I have a grandmother that is Catholic. We talk all the time and enjoy many meal together. I have been told time and time again how she prays. I only recently done very little research on the topic of the Rosary prayer, but I am compelled to know more. Can you please help me understand why Catholics think that Mary is the one who may guide them and give them peace as Jesus does ? And, how can I gently, lovingly admonish the teaching of Hailing Mary as if she had anything to do with our eternal peace? I know this is something I struggle with when she mentions it time and time again and I would rather just not talk about it because it stirs the pot. Please help me understand.
@Corey That is a good question and I think it can be broken into two parts - why do Catholics pray to Mary? And how do we clarify the Gospel with those who are Catholic? I want to begin by saying that I fully expect to see people who are Catholic in Heaven. However, I do not believe we should pray either to Mary or to the saints - we never see that in Scripture. From Abraham to King David to Paul the Apostle, prayer is always directed to God - there is no intermediary. Jesus is our great high priest.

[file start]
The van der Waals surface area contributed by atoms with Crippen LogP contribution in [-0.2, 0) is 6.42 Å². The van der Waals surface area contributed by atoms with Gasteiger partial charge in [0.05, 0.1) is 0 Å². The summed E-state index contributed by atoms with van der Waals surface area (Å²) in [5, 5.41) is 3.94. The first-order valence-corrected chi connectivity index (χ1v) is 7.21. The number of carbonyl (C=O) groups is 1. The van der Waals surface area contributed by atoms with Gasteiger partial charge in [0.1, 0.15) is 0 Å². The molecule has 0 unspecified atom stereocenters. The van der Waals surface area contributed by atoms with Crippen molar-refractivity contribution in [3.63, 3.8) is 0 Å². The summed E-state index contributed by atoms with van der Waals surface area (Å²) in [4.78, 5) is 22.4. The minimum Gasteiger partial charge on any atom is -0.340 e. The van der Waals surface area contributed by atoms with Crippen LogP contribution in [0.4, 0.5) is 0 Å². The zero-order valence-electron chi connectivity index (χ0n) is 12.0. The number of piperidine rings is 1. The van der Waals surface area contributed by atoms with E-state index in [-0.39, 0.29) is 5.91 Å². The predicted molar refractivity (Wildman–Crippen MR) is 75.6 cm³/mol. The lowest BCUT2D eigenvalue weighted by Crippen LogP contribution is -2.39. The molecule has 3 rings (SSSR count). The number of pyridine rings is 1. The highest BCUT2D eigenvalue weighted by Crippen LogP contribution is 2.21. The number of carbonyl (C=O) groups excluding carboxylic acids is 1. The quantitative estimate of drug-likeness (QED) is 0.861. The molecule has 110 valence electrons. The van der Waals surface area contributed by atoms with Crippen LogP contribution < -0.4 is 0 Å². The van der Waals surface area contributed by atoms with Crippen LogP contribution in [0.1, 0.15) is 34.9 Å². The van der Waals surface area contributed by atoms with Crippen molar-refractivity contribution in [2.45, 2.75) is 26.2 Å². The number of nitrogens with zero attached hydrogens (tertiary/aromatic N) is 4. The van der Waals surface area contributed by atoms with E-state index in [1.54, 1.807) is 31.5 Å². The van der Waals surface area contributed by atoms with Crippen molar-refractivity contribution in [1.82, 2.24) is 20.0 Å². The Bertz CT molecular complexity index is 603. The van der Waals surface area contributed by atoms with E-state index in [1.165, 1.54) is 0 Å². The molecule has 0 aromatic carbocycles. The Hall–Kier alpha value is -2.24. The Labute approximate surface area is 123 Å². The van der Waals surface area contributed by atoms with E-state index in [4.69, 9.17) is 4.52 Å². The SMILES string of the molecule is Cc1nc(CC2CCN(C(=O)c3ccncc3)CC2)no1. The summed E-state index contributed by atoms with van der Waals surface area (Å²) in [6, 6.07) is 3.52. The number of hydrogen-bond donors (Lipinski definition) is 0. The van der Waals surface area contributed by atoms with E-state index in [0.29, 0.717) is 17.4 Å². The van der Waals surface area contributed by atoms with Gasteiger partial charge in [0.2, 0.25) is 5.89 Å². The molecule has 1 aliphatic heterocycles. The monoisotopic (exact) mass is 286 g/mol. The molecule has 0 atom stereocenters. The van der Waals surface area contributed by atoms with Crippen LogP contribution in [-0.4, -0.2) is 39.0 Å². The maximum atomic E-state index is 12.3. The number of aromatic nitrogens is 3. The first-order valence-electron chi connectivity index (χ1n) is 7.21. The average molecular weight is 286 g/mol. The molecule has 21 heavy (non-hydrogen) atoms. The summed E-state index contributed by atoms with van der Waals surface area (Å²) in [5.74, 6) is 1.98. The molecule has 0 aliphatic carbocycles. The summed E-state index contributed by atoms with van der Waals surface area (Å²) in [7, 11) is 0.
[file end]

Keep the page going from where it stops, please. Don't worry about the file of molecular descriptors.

Hebrews 4:14-16 - Therefore, since we have a great high priest who has ascended into heaven, Jesus the Son of God, let us hold firmly to the faith we profess. 15 For we do not have a high priest who is unable to empathize with our weaknesses, but we have one who has been tempted in every way, just as we are—yet he did not sin. 16 Let us then approach God’s throne of grace with confidence, so that we may receive mercy and find grace to help us in our time of need.
But why do Catholics pray to the saints? I think it is important to understand that different Catholics may answer this question slightly differently. Some may say that they pray to Jesus too but they feel the saint can also put in a good word. Some may feel hesitant to approach Jesus though they would never use those words. So each individual is different.
Here is an article giving one historical perspective on why Catholics pray to saints and then an article from the Gospel Coalition with some ideas on how to share Jesus with Catholics of different stripes.
My perspective would be that you should not raise the issue of the Rosary since it causes conflict. Rather, try to read Scripture - like the Gospel of John - together out loud. Maybe read Hebrews together. And pray to Jesus together. The Rosary is a habit and a tradition that is probably very dear to her and you do not want her to think you are trying to take that away. Rather, first you want her to fall more in love with Jesus and then perhaps she will see the need to pray to Him alone. At least that is my perspective.
The Lord bless you as you share Christ with your grandmother and grant you wisdom and discernment on what to say and when. Feel free to ask further questions.